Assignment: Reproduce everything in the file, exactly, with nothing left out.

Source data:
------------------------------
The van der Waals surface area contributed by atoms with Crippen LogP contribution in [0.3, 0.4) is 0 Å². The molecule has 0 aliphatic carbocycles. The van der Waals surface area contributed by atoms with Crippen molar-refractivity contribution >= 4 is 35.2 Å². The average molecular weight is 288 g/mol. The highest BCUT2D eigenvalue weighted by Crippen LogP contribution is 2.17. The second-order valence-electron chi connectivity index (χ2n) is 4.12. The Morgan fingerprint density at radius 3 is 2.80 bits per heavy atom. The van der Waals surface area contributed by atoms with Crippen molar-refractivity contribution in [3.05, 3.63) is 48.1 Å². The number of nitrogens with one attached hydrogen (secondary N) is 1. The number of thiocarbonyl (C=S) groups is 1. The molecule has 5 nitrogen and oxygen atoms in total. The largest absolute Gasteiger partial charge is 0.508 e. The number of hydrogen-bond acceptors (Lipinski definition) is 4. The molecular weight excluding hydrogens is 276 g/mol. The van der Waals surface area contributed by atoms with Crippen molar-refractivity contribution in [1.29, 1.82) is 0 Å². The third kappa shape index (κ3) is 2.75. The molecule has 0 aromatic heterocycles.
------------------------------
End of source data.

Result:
The van der Waals surface area contributed by atoms with Crippen LogP contribution in [0.3, 0.4) is 0 Å². The molecule has 0 aliphatic carbocycles. The van der Waals surface area contributed by atoms with Crippen molar-refractivity contribution >= 4 is 35.2 Å². The average molecular weight is 288 g/mol. The highest BCUT2D eigenvalue weighted by Crippen LogP contribution is 2.17. The second-order valence-electron chi connectivity index (χ2n) is 4.12. The Morgan fingerprint density at radius 3 is 2.80 bits per heavy atom. The van der Waals surface area contributed by atoms with Crippen molar-refractivity contribution in [3.05, 3.63) is 48.1 Å². The number of nitrogens with one attached hydrogen (secondary N) is 1. The number of thiocarbonyl (C=S) groups is 1. The molecule has 5 nitrogen and oxygen atoms in total. The largest absolute Gasteiger partial charge is 0.508 e. The number of hydrogen-bond acceptors (Lipinski definition) is 4. The molecular weight excluding hydrogens is 276 g/mol. The van der Waals surface area contributed by atoms with Crippen molar-refractivity contribution in [1.29, 1.82) is 0 Å². The third kappa shape index (κ3) is 2.75. The molecule has 0 aromatic heterocycles.